The US Federal Communications Commission (FCC) has voted to outlaw all unauthorised text messages to mobile phones and pagers unless the owner has given permission.
The FCC's mobile phone and pager spam rules will be tougher on spam than the law that gave the FCC authority to act.
The US Congress required the FCC to adopt rules for mobile phone spam when passing the Controlling the Assault of Non-Solicited Pornography and Marketing (Can-Spam) Act of 2003.
Can-Spam allows spammers to send unsolicited commercial e-mail to computer e-mail accounts until the recipient opts out of receiving e-mail from that sender, but the FCC's action requires that commercial entities sending text messages to mobile phones and pagers get customers' opt-in permission before sending messages.
Commissioners argued mobile phone spam is particularly harmful to consumers because they often have to pay for the time it takes to delete the message.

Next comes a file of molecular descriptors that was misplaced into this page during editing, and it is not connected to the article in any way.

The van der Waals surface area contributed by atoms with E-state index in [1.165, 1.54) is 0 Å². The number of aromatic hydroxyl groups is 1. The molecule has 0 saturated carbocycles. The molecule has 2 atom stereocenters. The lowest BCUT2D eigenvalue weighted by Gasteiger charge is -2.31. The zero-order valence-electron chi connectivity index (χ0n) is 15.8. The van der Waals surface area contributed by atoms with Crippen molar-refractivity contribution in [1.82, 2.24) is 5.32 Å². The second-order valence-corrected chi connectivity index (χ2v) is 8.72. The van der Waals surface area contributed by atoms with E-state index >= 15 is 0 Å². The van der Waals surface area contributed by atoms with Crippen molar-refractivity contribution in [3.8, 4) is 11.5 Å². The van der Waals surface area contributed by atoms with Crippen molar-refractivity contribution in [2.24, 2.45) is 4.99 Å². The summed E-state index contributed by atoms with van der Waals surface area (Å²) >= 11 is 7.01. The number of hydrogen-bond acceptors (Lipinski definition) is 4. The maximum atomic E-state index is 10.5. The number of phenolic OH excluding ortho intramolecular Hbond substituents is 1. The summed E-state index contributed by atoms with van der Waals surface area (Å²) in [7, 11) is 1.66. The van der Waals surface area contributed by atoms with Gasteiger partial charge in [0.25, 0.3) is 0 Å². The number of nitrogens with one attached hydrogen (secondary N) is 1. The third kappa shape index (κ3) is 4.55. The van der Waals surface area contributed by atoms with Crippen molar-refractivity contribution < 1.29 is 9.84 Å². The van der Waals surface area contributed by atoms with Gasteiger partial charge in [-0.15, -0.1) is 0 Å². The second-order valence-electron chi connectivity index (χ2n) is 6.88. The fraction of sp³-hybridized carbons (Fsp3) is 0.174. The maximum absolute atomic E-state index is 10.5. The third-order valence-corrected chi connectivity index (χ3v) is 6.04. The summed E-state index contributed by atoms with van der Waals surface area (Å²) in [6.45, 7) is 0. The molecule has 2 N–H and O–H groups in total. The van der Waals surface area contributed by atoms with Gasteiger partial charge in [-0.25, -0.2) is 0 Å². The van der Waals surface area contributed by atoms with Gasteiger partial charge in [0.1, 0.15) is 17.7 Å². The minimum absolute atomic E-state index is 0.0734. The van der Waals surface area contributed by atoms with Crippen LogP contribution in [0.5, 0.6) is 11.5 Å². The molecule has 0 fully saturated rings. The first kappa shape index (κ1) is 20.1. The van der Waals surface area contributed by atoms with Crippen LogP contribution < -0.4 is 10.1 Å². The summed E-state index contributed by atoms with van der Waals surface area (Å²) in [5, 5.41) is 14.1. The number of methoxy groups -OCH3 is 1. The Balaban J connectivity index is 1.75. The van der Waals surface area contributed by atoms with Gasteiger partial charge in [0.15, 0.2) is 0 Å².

Violators of the FCC regulations would be subject to penalties under Can-Spam, which allows fines of up to $6m (£3.3) and up to a year in jail for some spamming activities.
To help the senders of mobile-phone and pager messages identify subscribers of their services, the FCC required that service providers submit those domain names to the FCC to be included on a list that will be made publicly available. No individual subscriber addresses will be collected or included on the list.
FCC chairman Michael Powell, in voting to approve the restrictions, called spam "the plague of the information age".
CTIA-The Wireless Association praised the FCC action, calling it a "consumer-friendly decision".
MessageCast, a firm which sells software that allows commercial messages to be sent to mobile phones and other devices, also praised the FCC. MessageCast's software requires opt-in permission from consumers before sending messages, noted Royal Farros, the company's chief executive officer.
"Every mobile phone owner is in support of that action," Farros said. "It's a good thing for consumers. I think there would be revolts in the streets if it didn't happen."
Grant Gross writes for IDG News Service